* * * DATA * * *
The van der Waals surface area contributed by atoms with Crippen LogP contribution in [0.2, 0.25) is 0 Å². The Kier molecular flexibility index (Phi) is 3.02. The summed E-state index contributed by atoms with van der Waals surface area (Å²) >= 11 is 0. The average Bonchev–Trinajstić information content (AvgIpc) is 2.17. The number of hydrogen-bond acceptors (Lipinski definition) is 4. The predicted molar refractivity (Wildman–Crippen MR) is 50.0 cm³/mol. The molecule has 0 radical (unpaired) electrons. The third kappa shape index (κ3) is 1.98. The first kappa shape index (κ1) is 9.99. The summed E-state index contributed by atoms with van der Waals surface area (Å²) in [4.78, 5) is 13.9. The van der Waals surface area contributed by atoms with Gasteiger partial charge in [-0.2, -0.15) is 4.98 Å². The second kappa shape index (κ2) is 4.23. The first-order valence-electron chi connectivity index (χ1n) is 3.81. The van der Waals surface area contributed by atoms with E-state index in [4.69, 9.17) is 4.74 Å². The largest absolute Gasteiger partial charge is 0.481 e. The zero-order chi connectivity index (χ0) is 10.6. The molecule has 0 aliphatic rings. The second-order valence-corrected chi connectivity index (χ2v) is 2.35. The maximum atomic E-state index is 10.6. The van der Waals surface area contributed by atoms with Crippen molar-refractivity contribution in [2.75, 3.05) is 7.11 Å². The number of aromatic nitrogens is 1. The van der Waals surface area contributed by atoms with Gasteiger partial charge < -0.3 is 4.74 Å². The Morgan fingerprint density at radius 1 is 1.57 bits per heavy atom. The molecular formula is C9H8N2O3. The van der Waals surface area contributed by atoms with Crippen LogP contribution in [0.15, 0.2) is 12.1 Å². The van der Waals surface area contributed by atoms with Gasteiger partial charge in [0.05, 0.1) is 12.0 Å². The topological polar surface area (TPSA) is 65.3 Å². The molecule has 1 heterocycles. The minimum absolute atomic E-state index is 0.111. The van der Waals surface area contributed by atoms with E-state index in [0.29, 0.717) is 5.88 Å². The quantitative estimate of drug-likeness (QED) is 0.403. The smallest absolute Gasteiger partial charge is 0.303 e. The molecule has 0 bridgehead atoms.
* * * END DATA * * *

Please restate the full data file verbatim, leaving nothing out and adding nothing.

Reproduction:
The van der Waals surface area contributed by atoms with Crippen LogP contribution in [0.2, 0.25) is 0 Å². The Kier molecular flexibility index (Phi) is 3.02. The summed E-state index contributed by atoms with van der Waals surface area (Å²) >= 11 is 0. The average Bonchev–Trinajstić information content (AvgIpc) is 2.17. The number of hydrogen-bond acceptors (Lipinski definition) is 4. The predicted molar refractivity (Wildman–Crippen MR) is 50.0 cm³/mol. The molecule has 0 radical (unpaired) electrons. The third kappa shape index (κ3) is 1.98. The first kappa shape index (κ1) is 9.99. The summed E-state index contributed by atoms with van der Waals surface area (Å²) in [4.78, 5) is 13.9. The van der Waals surface area contributed by atoms with Gasteiger partial charge in [-0.2, -0.15) is 4.98 Å². The second kappa shape index (κ2) is 4.23. The first-order valence-electron chi connectivity index (χ1n) is 3.81. The van der Waals surface area contributed by atoms with E-state index in [4.69, 9.17) is 4.74 Å². The largest absolute Gasteiger partial charge is 0.481 e. The zero-order chi connectivity index (χ0) is 10.6. The molecule has 0 aliphatic rings. The second-order valence-corrected chi connectivity index (χ2v) is 2.35. The maximum atomic E-state index is 10.6. The van der Waals surface area contributed by atoms with Crippen molar-refractivity contribution in [2.75, 3.05) is 7.11 Å². The number of aromatic nitrogens is 1. The van der Waals surface area contributed by atoms with Gasteiger partial charge < -0.3 is 4.74 Å². The Morgan fingerprint density at radius 1 is 1.57 bits per heavy atom. The molecular formula is C9H8N2O3. The van der Waals surface area contributed by atoms with Crippen LogP contribution in [0.15, 0.2) is 12.1 Å². The van der Waals surface area contributed by atoms with Gasteiger partial charge in [0.05, 0.1) is 12.0 Å². The topological polar surface area (TPSA) is 65.3 Å². The molecule has 1 heterocycles. The minimum absolute atomic E-state index is 0.111. The van der Waals surface area contributed by atoms with E-state index in [0.29, 0.717) is 5.88 Å². The quantitative estimate of drug-likeness (QED) is 0.403. The smallest absolute Gasteiger partial charge is 0.303 e. The molecule has 0 bridgehead atoms.